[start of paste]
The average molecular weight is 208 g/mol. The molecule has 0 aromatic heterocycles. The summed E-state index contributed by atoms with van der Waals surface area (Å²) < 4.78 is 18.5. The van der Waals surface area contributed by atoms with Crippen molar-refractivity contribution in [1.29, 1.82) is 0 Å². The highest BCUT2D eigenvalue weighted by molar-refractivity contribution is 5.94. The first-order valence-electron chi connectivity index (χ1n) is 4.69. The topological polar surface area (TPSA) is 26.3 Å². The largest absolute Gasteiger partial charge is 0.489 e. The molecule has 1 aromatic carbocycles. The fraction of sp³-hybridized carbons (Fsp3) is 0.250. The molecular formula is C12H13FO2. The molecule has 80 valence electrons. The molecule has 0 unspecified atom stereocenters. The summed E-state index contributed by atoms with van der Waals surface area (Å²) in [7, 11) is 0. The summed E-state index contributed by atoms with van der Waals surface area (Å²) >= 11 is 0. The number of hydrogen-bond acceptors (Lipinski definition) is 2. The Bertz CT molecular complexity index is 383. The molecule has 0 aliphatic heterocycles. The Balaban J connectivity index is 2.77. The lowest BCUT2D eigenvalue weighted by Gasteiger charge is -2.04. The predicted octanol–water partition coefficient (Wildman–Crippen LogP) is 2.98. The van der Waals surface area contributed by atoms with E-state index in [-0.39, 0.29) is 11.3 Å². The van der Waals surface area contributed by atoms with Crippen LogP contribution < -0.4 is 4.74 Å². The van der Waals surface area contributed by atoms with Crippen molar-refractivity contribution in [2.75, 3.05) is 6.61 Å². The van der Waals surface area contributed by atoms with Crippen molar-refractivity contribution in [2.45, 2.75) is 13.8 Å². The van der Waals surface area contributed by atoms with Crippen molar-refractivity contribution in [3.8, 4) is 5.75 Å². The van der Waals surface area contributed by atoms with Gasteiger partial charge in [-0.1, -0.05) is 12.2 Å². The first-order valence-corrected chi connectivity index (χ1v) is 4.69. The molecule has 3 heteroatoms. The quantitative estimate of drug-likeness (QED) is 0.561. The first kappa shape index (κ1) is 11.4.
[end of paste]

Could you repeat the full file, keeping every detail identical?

The average molecular weight is 208 g/mol. The molecule has 0 aromatic heterocycles. The summed E-state index contributed by atoms with van der Waals surface area (Å²) < 4.78 is 18.5. The van der Waals surface area contributed by atoms with Crippen molar-refractivity contribution in [1.29, 1.82) is 0 Å². The highest BCUT2D eigenvalue weighted by molar-refractivity contribution is 5.94. The first-order valence-electron chi connectivity index (χ1n) is 4.69. The topological polar surface area (TPSA) is 26.3 Å². The largest absolute Gasteiger partial charge is 0.489 e. The molecule has 1 aromatic carbocycles. The fraction of sp³-hybridized carbons (Fsp3) is 0.250. The molecular formula is C12H13FO2. The molecule has 80 valence electrons. The molecule has 0 unspecified atom stereocenters. The summed E-state index contributed by atoms with van der Waals surface area (Å²) in [7, 11) is 0. The summed E-state index contributed by atoms with van der Waals surface area (Å²) >= 11 is 0. The number of hydrogen-bond acceptors (Lipinski definition) is 2. The Bertz CT molecular complexity index is 383. The molecule has 0 aliphatic heterocycles. The Balaban J connectivity index is 2.77. The lowest BCUT2D eigenvalue weighted by Gasteiger charge is -2.04. The predicted octanol–water partition coefficient (Wildman–Crippen LogP) is 2.98. The van der Waals surface area contributed by atoms with E-state index in [-0.39, 0.29) is 11.3 Å². The van der Waals surface area contributed by atoms with Crippen LogP contribution < -0.4 is 4.74 Å². The van der Waals surface area contributed by atoms with Crippen molar-refractivity contribution in [2.75, 3.05) is 6.61 Å². The van der Waals surface area contributed by atoms with Crippen molar-refractivity contribution in [2.45, 2.75) is 13.8 Å². The van der Waals surface area contributed by atoms with Crippen molar-refractivity contribution in [3.8, 4) is 5.75 Å². The van der Waals surface area contributed by atoms with Gasteiger partial charge in [-0.1, -0.05) is 12.2 Å². The first-order valence-corrected chi connectivity index (χ1v) is 4.69. The molecule has 3 heteroatoms. The quantitative estimate of drug-likeness (QED) is 0.561. The first kappa shape index (κ1) is 11.4.